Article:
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We’ve been there before!

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Energy minister Dipuo Peters recently called for an investigation into the possibility of reducing speed limits as one of the ways of improving fuel efficiency and cutting motoring costs.

Obviously from an environmental and long-term conservation point of view there is an argument to use less oil, but it will still be a while before production constraints begin to squeeze South Africans in that direction against their will.

As for reduced costs, who could believe that the government is motivated to reduce speed limits because it cares about motorists and wants to save us money? This is the same government that will soon inflict a 66 c/km toll on Gauteng motorists, remember, which is almost equivalent to doubling the fuel price.

Besides, it is highly debatable whether lower speed limits will actually reduce fuel consumption to any great degree. A car is at its optimal efficiency in any gear at approximately its torque peak. It is no coincidence that the torque peaks of many cars coincide with freeway cruising speeds of 120-140 km/h, to accommodate those general speed limits worldwide. If speed limits are reduced, it’s arguable that modern cars will show increased average fuel consumption since they will be spending more time driving around on the back side of their torque curves. That’s because they are designed for efficient steady-speed cruising, unlike the 1970s gas-guzzlers with their carburettor-fed motors, inefficient drivetrains and brick-like aerodynamics in which reduced speed made a marked difference to consumption.

For those of us who can remember back to the 1970s, a massive reduction in speed limits was forced upon us by the then-government in the name of fuel conservation, only for sanity to eventually prevail and raise us to where we currently are.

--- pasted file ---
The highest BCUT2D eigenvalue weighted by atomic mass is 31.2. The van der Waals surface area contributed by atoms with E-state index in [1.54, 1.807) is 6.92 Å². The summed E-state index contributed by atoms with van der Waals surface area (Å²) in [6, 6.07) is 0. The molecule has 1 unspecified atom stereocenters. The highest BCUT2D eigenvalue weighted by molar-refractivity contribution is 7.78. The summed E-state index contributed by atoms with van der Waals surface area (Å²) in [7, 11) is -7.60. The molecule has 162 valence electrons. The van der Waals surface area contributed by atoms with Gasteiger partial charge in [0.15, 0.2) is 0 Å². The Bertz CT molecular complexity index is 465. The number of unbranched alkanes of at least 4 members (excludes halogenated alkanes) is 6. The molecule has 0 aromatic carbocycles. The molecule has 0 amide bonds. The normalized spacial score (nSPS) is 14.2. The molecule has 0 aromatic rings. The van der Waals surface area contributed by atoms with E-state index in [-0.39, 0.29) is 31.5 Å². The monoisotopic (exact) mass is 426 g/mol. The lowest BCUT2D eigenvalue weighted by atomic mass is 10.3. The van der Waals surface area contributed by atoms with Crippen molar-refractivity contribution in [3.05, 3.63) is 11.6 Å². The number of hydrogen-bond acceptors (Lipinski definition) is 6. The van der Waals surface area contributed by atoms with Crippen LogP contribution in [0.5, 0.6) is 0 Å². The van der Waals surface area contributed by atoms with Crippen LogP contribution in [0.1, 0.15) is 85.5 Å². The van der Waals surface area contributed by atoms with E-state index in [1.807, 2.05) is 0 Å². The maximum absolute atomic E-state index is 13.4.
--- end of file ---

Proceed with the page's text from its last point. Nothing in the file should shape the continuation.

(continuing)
Furthermore, one’s average fuel consumption in around-town driving at the urban speed limit of 60 km/h is often double that obtained in freeway driving at 120 km/h, for the simple reason that urban driving requires many changes in speed. The latter fact, rather than higher speed limits, is the main cause of increased fuel consumption. I once demonstrated that without resorting to absurd ‘hypermiling’ techniques I could save 38% over the factory-stated fuel consumption figure for my car, and I performed that demonstration with three passengers in the car. If Peters wants people to use less fuel, for whatever reason, the simplest method would be to advise the minister of Transport to overhaul the licensing system so that people learn economical driving right at the start when they qualify for their licences.

Ironically, the Department of Energy is the very last agency that should be talking about making it the driver’s responsibility to save fuel. If the DoE was doing its job, it would already have fast-tracked upgraded refineries and fuel standards so that South African fuels can be used in Euro 5 engines, which are more efficient and less polluting. It would also be insisting that the CO2 tax collected on the purchase price of new cars be used solely for environmental purposes, rather than going into general revenue where it might end up paying for anything from budget vote parties to SAPS overtime. Oh, and it might also be supplying fuel sales data to the RTMC so that the government can issue a fatalities per 100 million km figure for the first time in five years.

The bottom line is that Peters’ utterances were nothing more than election-time antics from a minister of an under-performing department. There is no evidence that speed limit reductions will significantly reduce the country’s overall fuel consumption and Peters should confine herself to the urgent tasks that require her attention rather than adding clutter to the national discourse.

 


Rob Handfield-Jones has spent 20 years indulging his three passions: vehicles, road safety and writing. He heads up driving.co.za, a company which offers training in economical and safe driving.

 

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